While other Republicans floundered in the wreckage of the post-Bush era, Bachmann boldly presented herself as an unfazed, unbowed answer to Obama, leading the GOP charge to overturn the president's two signature legislative efforts, the health care bill and Wall Street reform. That she hasn't actually succeeded is beside the point; at a time when other Republicans seem weighed down by the party's recent failures, Bachmann has pressed on like she isn't even aware of them — which, of course, is a distinct possibility.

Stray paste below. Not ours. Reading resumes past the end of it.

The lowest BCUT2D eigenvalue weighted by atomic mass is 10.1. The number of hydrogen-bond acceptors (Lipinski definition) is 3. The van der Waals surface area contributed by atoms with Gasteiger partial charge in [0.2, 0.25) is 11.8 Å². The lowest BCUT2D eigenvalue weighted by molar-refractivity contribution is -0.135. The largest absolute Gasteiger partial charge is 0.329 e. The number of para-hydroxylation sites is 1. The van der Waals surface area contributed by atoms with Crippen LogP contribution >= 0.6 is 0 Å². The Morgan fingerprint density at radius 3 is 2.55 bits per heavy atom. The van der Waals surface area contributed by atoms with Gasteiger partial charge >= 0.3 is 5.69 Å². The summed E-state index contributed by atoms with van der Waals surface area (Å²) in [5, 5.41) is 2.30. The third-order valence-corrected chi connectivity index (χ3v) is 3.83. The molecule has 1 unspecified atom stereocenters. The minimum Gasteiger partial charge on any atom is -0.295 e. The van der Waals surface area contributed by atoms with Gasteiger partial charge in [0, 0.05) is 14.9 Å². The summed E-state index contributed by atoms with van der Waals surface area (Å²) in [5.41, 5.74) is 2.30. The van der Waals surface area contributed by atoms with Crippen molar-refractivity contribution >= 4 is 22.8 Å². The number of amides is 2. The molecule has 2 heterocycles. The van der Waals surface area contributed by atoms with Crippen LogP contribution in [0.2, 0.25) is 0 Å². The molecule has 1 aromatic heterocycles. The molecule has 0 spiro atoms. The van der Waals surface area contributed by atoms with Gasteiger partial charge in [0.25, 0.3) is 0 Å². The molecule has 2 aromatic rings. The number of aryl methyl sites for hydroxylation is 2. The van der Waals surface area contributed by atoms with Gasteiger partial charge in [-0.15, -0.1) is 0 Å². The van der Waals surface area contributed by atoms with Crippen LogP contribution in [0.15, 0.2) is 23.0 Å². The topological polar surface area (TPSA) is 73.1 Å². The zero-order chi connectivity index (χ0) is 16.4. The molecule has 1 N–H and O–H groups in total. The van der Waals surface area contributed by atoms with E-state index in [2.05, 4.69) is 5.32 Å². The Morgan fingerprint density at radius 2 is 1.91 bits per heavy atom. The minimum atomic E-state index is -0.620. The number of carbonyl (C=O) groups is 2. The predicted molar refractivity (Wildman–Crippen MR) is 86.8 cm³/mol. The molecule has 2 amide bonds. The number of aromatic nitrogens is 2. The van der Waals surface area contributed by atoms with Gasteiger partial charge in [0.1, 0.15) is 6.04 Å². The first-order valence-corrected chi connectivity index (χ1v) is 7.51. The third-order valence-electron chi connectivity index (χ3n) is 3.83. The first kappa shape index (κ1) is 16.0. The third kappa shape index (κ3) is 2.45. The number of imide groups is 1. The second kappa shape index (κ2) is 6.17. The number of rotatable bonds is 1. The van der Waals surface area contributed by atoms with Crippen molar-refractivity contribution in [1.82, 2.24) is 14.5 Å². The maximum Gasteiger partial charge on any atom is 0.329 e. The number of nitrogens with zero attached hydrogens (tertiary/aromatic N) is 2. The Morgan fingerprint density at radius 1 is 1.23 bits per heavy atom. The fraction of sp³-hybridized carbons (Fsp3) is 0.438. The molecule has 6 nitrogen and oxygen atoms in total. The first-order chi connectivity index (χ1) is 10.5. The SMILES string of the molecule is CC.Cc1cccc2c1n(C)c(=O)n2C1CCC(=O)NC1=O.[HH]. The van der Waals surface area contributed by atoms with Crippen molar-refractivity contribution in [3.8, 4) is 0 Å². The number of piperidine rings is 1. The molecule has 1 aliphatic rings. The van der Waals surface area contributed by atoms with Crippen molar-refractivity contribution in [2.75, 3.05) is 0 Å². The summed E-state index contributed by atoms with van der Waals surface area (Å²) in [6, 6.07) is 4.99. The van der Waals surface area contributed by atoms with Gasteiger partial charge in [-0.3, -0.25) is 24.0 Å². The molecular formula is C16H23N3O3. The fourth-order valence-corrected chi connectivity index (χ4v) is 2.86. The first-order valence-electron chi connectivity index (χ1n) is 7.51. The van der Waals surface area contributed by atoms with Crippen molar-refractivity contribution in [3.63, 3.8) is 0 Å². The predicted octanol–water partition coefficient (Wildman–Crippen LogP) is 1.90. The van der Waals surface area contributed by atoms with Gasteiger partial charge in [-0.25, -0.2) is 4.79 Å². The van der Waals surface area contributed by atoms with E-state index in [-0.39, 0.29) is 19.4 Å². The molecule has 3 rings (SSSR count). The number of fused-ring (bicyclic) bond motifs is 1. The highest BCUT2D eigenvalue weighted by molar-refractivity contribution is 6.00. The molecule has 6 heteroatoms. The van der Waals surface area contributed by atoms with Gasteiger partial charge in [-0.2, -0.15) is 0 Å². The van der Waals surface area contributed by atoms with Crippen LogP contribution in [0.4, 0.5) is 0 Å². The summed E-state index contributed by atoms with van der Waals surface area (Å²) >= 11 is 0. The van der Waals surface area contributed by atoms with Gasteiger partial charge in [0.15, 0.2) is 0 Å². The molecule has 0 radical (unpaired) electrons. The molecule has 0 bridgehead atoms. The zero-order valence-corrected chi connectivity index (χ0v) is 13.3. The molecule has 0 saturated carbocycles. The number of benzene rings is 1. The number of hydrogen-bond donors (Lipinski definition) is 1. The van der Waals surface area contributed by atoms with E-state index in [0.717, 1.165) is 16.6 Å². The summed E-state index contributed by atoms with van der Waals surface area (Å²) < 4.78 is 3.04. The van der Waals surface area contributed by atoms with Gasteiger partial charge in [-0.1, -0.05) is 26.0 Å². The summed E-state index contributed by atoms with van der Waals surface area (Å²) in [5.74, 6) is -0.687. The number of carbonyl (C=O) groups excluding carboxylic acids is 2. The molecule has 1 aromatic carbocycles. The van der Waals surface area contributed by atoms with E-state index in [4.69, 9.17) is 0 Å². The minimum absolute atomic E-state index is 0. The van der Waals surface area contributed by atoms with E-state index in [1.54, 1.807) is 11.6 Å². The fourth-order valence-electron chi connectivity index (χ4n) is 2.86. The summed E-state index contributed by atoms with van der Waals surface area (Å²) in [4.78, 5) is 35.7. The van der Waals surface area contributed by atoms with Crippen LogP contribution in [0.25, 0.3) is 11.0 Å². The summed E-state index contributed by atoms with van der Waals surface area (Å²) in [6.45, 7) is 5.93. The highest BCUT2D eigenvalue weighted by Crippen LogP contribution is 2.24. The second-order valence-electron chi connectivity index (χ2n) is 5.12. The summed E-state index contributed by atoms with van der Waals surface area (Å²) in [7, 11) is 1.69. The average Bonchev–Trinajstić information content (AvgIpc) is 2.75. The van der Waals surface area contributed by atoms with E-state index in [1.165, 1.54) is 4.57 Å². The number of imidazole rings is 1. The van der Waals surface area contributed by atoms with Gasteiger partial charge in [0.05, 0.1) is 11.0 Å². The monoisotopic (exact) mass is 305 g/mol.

At the republican debate at St. Anselm College in New Hampshire on June 13th, which marked the unofficial beginning of the GOP presidential race, Bachmann wiped the floor with the other candidates — admittedly not a terribly difficult thing to do, given that this may be the sorriest group of presidential hopefuls ever assembled. Mitt Romney, Ron Paul, Herman Cain, Rick Santorum, Newt Gingrich and Tim Pawlenty looked like a bunch of rumpled businessmen in a subway car watching an old lady get mugged, each waiting for the other to do something about it. Bachmann, by contrast, radiated confidence and energy — prompting Washington Post columnist Ezra Klein to wonder if he had been right when he half-jokingly suggested that "Michele Bachmann is the candidate Sarah Palin was supposed to be."